- After Arkansas parent Kim Head discovered her kindergarten son had dyslexia, her search for curriculum that would address his learning disability highlighted the shortcomings in the education system's approach to reading — the work she did with him at home improved both his self-esteem and academic work, Education Week reports.
- The experience led Head to form an alliance with other families facing the same struggle, advocating for changes in reading instruction that included asking for new laws requiring the incorporation of phonics.
- Among new measures Arkansas has passed in the last seven years are those requiring dyslexia screening and teacher training on the disability, as well.
Dyslexia, which affects 20% of the population, according to The Yale Center for Dyslexia & Creativity, is a language-based learning disability. In serving students who have dyslexia, chief academic officers and others in district curriculum offices must ensure that all children have the same opportunities in reading instruction to achieve educational goals. Not all educational approaches are guaranteed to meet the needs of students who have this disability.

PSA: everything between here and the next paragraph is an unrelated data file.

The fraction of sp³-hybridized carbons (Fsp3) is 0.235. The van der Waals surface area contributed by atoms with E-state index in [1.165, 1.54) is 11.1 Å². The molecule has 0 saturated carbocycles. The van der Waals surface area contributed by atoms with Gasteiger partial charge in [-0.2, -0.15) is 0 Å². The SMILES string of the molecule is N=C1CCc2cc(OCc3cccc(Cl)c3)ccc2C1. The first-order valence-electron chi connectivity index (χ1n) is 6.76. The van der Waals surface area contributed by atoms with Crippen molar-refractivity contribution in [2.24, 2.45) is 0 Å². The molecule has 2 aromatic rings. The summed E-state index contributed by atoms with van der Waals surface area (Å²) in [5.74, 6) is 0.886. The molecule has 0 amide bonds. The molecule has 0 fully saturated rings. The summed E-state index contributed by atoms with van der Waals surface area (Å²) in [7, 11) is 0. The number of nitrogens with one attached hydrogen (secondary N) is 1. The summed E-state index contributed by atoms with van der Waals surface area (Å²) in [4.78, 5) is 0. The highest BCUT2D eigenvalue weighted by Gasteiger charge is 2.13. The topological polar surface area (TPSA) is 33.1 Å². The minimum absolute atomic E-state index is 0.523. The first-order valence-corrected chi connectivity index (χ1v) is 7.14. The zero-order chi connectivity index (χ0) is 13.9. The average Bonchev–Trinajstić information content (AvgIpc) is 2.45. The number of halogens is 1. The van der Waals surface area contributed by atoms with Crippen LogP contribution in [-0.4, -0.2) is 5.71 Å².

Only seven states have legislation that includes requirements addressing dyslexia screening, pre-service, in-service and intervention, according to data compiled by the National Center on Improving Literacy (NCIL), a partnership of literacy experts, researchers at universities and technical assistance providers with funding from the U.S. Department of Education. These seven states include New Hampshire, Virginia, Kentucky, Indiana, Arkansas, Texas and Florida, according to NCIL's online State of Dyslexia.
Phonics is one tool that educators in other states are also employing in classrooms to help all children learn to read, and it can be adopted by administrators who want to support their entire student body.